385 | To John Pownall

    Castle William Sep 1. 1765

    Dear Sr.

    I have had a very troublesome Week of it as you may suppose by the inclosed proclamations, which are all the Narrative I can give you at present. What leisure time I have had from appearing in public I have employed in writing to Lord Halifax an account of the late proceedings & present state of the Town: tho’ it may seem long, it is a small part of my present thoughts & recollections.1 There is a Calm in the Town at present; but I am sensible it is a very deceitfull one. The Very Militia men who are now musterd to keep the peace declare they will lay down their arms when the Stamps arrive. I am desired to fix at Boston & am assured that in such case, all the Gentlemen in the Town will associate to guard my person: at the same time I am told that further & greater troubles may be expected there. I shall go up to town tomorrow (as I did evry day last week except one) & take my measures accordingly. I am endeavouring, with the advice of the Council, to raise an independent Company to reinforce the Garrison here, in which by advice of Council the Kings Stamps  are to be deposited, if they can be got safe from the Ship hither. I am enclined after having sent away my Wife & children (which never were a burthen to me till now) to shut myself up in the Castle, when the stamps arrive: but my friends wont hear of it & at present advise me to trust myself to an associated guard at Boston. They say that there is no personal animosity against me; what I do is exculpated by its being my duty: but how long will it remain so? it is certain that once at least some of the Mob came to attack my house, & were diverted from it only by the talk of the neighbours. If I rest upon my innocence; the Lieut Govr had full as good a right to trust to that as I have; & yet his Confidence proved his ruin. I am not affraid of Venturing my person to any good purpose; but I dont care to be knocked on the head in a dark night by a Mob, who perhaps will say afterwards that they were sorry for their mistake: for indeed there has been scarce any clamour against me, not so much as I might have expected was due to my Dignity. I have summoned evry Councellor to meet at Boston on thursday next.2 I would have had them met at Cambridge; but the Councellors being cheifly Bostoners would not authorise me so to do: I shall be determined by this general Council what I shall do in regard to calling the assembly, if I can reconcile my own judgement to their opinions. What they will not advise, however expedient it may seem to me, I shall not do in publick proceeding, that is I dare not do. I shall endeavour to keep my post as long as it is tenable but don’t expect that will be long. What a Pity it is that the Governments were not regulated & strengthened before they were taxed. Rhode Island has followed the example of Boston; at Newport they have pulled down two houses, drove the Collector out of Town & made the Stamp officer take an Oath that he would never act in that office. In Connecticut they have burnt Effiges, & obliged Mr Ingersol to resign his Office. New hampshire is not in a better humour, but they have no Stamp officer to vent it upon. The Worst is to be expected evry where.3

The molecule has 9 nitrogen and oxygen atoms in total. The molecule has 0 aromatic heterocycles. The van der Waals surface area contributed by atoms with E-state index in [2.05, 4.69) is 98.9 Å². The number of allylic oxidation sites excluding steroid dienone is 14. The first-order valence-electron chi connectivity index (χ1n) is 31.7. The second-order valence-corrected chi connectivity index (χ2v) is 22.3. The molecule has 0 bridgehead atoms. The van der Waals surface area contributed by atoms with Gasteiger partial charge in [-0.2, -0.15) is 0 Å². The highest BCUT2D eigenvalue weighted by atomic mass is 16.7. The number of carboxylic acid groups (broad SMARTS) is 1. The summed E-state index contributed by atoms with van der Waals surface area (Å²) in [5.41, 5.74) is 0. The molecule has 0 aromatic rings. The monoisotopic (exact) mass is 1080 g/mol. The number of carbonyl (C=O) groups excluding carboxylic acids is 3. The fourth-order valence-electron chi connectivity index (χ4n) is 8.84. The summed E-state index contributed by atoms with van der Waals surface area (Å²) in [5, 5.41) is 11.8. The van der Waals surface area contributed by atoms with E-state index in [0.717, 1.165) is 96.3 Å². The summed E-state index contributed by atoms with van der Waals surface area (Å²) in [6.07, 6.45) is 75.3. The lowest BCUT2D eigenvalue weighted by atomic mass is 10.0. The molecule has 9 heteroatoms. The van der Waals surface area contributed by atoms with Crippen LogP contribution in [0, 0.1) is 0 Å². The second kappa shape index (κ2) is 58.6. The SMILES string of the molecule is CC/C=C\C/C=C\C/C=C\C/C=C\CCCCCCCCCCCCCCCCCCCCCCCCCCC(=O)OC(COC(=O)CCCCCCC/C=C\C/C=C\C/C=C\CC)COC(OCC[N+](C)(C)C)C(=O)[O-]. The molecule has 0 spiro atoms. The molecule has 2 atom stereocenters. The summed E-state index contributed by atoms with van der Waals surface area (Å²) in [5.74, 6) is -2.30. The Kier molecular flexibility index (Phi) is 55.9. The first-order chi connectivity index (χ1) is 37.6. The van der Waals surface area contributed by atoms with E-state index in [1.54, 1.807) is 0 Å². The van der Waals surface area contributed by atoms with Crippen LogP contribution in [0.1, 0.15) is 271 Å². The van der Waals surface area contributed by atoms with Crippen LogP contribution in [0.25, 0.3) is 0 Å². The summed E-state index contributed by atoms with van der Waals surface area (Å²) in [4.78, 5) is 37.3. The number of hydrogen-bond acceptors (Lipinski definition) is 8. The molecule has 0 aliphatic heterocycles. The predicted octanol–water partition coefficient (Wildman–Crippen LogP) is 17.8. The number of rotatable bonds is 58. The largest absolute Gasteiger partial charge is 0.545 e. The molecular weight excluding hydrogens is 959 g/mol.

I have many more things to write but must postpone them, as I must now close my present packets. I am Sr

    Your most faithful & obedient Servant

    Fra. Bernard.

    J. Pownall Esqr.

    I shant be able to write to Mr Jackson this time; you may Communicate your intelligence to him.4 I have a duplicate of my last letter to Lord H which will go in another ship a few days after this. & a duplicate of my letter to Lord H dat Aug 2[2?]5 & a Letter to you dat Aug 18 another Aug 22 with inclosures went by the Ship Liberty, Smith, for London inclosed to Barnard & Harrison Merchants a letter of advice of them went in the bag.6

    ALS, RC SA: WWM/R24/18.